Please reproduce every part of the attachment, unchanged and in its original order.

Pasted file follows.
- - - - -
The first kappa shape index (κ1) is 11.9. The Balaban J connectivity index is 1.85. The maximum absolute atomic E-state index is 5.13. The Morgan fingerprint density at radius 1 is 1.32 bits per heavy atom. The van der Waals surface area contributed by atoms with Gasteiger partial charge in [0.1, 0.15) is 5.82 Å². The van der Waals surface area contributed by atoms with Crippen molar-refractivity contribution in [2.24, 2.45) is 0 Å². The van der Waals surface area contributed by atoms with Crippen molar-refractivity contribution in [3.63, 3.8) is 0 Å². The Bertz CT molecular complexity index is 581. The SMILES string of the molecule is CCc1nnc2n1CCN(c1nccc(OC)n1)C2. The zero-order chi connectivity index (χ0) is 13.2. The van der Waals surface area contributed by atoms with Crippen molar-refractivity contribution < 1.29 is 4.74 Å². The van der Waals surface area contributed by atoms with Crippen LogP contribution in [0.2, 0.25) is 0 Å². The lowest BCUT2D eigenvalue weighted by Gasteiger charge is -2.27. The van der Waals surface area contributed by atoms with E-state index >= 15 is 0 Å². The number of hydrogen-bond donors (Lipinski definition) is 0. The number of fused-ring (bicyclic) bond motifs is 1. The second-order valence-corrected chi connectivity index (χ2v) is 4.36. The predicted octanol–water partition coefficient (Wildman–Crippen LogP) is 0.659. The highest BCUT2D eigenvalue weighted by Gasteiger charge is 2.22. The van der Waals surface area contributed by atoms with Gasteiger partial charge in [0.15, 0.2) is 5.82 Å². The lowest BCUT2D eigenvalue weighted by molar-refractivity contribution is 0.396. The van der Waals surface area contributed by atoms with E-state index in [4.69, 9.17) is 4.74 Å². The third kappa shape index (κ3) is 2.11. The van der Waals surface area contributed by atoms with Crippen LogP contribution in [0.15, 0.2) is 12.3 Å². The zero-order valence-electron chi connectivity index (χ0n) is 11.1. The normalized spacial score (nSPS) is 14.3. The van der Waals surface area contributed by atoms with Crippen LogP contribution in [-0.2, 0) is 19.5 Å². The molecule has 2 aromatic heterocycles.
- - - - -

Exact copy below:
The first kappa shape index (κ1) is 11.9. The Balaban J connectivity index is 1.85. The maximum absolute atomic E-state index is 5.13. The Morgan fingerprint density at radius 1 is 1.32 bits per heavy atom. The van der Waals surface area contributed by atoms with Gasteiger partial charge in [0.1, 0.15) is 5.82 Å². The van der Waals surface area contributed by atoms with Crippen molar-refractivity contribution in [2.24, 2.45) is 0 Å². The van der Waals surface area contributed by atoms with Crippen molar-refractivity contribution in [3.63, 3.8) is 0 Å². The Bertz CT molecular complexity index is 581. The SMILES string of the molecule is CCc1nnc2n1CCN(c1nccc(OC)n1)C2. The zero-order chi connectivity index (χ0) is 13.2. The van der Waals surface area contributed by atoms with Crippen molar-refractivity contribution < 1.29 is 4.74 Å². The van der Waals surface area contributed by atoms with Crippen LogP contribution in [0.2, 0.25) is 0 Å². The lowest BCUT2D eigenvalue weighted by Gasteiger charge is -2.27. The van der Waals surface area contributed by atoms with E-state index >= 15 is 0 Å². The number of hydrogen-bond donors (Lipinski definition) is 0. The number of fused-ring (bicyclic) bond motifs is 1. The second-order valence-corrected chi connectivity index (χ2v) is 4.36. The predicted octanol–water partition coefficient (Wildman–Crippen LogP) is 0.659. The highest BCUT2D eigenvalue weighted by Gasteiger charge is 2.22. The van der Waals surface area contributed by atoms with Gasteiger partial charge in [0.15, 0.2) is 5.82 Å². The lowest BCUT2D eigenvalue weighted by molar-refractivity contribution is 0.396. The van der Waals surface area contributed by atoms with E-state index in [4.69, 9.17) is 4.74 Å². The third kappa shape index (κ3) is 2.11. The van der Waals surface area contributed by atoms with Crippen LogP contribution in [0.15, 0.2) is 12.3 Å². The zero-order valence-electron chi connectivity index (χ0n) is 11.1. The normalized spacial score (nSPS) is 14.3. The van der Waals surface area contributed by atoms with Crippen LogP contribution in [-0.2, 0) is 19.5 Å². The molecule has 2 aromatic heterocycles.